OVERLAND PARK, Kan. — Stan Hays always gets the same question – Did you have any idea your trip to Joplin, Missouri, to feed people after the tornado would lead to a nonprofit and a new, full-time job?
The answer is no. And rightfully so. How could the Pleasant Hill man have predicted a somewhat spur of the moment volunteer effort with his competition barbecue teammates would lead to Operation BBQ Relief? The organization now has 25 employees in 11 states, plus trucks and smokers on standby in Texas, Georgia and California in case of a tornado or wildfire.
“The amazing part of the organization is how it’s continued to grow, community after community, and people paying it forward,” Hays said from the nonprofit’s Peculiar headquarters.
Hays is the co-founder of Operation BBQ Relief, which provides barbecue to volunteers and victims of disasters. The group has served more than 9 million meals and responded to more than 80 disasters across the United States, like Hurricane Harvey in 2018.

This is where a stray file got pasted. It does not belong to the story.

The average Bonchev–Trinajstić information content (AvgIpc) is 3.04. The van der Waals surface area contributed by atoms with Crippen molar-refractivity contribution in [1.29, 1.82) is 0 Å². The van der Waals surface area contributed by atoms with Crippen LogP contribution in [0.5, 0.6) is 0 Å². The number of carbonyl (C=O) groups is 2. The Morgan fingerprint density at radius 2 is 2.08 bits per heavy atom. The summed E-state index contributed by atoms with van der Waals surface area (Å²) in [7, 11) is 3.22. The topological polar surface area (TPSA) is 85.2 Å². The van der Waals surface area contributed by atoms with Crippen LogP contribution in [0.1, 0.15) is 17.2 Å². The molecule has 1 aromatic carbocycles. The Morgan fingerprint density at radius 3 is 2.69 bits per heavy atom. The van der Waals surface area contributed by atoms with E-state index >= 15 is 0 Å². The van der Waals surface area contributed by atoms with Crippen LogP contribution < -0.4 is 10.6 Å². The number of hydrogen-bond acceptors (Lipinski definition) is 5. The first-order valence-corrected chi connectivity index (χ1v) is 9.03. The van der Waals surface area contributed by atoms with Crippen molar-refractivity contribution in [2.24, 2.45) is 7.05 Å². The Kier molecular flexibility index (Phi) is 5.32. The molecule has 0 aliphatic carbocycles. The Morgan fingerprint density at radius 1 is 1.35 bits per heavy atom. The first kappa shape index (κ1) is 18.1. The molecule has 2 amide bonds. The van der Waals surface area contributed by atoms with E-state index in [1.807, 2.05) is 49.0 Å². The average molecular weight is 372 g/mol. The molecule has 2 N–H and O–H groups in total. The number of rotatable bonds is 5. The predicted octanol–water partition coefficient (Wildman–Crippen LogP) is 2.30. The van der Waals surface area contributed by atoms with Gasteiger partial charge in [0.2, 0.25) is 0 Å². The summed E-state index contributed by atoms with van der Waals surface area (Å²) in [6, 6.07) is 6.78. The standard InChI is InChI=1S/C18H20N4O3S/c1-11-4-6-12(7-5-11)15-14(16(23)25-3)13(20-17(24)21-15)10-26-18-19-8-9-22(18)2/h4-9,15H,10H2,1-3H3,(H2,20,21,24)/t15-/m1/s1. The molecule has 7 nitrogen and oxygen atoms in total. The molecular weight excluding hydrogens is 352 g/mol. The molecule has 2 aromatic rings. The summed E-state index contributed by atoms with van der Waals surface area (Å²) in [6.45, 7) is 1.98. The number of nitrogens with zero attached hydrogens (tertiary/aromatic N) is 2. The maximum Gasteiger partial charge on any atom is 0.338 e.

Around that same time, Hays left his job at a corporate insurance company to work full-time for the organization. CNN recognized him as a Top 10 Hero of the Year.
“I’m here guiding the ship, but it’s the people who make the difference,” Hays said. “Our volunteers – the heart, the sweat, the tears they give is the difference that’s made.”
Hays is working to guide the organization to make an impact the 290 or so days of the year its workers are not responding to a disaster. The charity has made teaching barbecue part of its mission.
So far, it mostly works with veterans and first responders across the country. This summer, the charity will host its first cooking series for children, and Hays is preparing to launch a new, virtual instructional series. The ultimate goal is for people to learn how to barbecue and then volunteer with the organization should a disaster hit their area.
“A pulled pork sandwich is much more than a pulled pork sandwich,” Hays said. “A pulled pork sandwich is that symbol of things are going to happen again. People can remember that last barbecue they had at their house and can see their neighbors having it again.”
He’s spread that message of hope during the COVID-19 pandemic as the group pivoted to launch Operation Restaurant Relief in the Kansas City area last year.